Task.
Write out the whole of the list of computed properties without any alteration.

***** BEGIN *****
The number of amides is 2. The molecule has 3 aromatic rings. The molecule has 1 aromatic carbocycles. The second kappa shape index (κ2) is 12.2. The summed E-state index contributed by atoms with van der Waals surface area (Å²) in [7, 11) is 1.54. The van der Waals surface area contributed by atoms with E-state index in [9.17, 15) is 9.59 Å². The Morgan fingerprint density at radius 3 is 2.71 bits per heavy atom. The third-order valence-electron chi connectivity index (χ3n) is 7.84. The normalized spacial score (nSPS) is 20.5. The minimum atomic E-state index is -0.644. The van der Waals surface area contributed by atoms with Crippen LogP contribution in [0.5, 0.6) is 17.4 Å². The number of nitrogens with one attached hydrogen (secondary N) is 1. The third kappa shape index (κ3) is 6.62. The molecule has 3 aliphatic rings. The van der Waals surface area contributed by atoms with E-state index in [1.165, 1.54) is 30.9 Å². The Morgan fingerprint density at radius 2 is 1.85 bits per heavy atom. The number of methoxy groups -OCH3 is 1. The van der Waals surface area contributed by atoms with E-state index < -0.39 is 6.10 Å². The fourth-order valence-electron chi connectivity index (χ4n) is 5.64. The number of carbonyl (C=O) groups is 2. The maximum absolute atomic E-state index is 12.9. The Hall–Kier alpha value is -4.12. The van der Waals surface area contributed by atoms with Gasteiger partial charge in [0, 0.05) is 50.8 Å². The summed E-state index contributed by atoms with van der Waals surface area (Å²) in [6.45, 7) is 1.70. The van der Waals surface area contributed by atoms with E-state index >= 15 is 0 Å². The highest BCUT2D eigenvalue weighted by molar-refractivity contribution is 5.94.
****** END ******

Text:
The number of amides is 2. The molecule has 3 aromatic rings. The molecule has 1 aromatic carbocycles. The second kappa shape index (κ2) is 12.2. The summed E-state index contributed by atoms with van der Waals surface area (Å²) in [7, 11) is 1.54. The van der Waals surface area contributed by atoms with E-state index in [9.17, 15) is 9.59 Å². The Morgan fingerprint density at radius 3 is 2.71 bits per heavy atom. The third-order valence-electron chi connectivity index (χ3n) is 7.84. The normalized spacial score (nSPS) is 20.5. The minimum atomic E-state index is -0.644. The van der Waals surface area contributed by atoms with Crippen LogP contribution in [0.5, 0.6) is 17.4 Å². The number of nitrogens with one attached hydrogen (secondary N) is 1. The third kappa shape index (κ3) is 6.62. The molecule has 3 aliphatic rings. The van der Waals surface area contributed by atoms with E-state index in [1.165, 1.54) is 30.9 Å². The Morgan fingerprint density at radius 2 is 1.85 bits per heavy atom. The number of methoxy groups -OCH3 is 1. The van der Waals surface area contributed by atoms with E-state index < -0.39 is 6.10 Å². The fourth-order valence-electron chi connectivity index (χ4n) is 5.64. The number of carbonyl (C=O) groups is 2. The maximum absolute atomic E-state index is 12.9. The Hall–Kier alpha value is -4.12. The van der Waals surface area contributed by atoms with Gasteiger partial charge in [0, 0.05) is 50.8 Å². The summed E-state index contributed by atoms with van der Waals surface area (Å²) in [6.45, 7) is 1.70. The van der Waals surface area contributed by atoms with E-state index >= 15 is 0 Å². The highest BCUT2D eigenvalue weighted by molar-refractivity contribution is 5.94.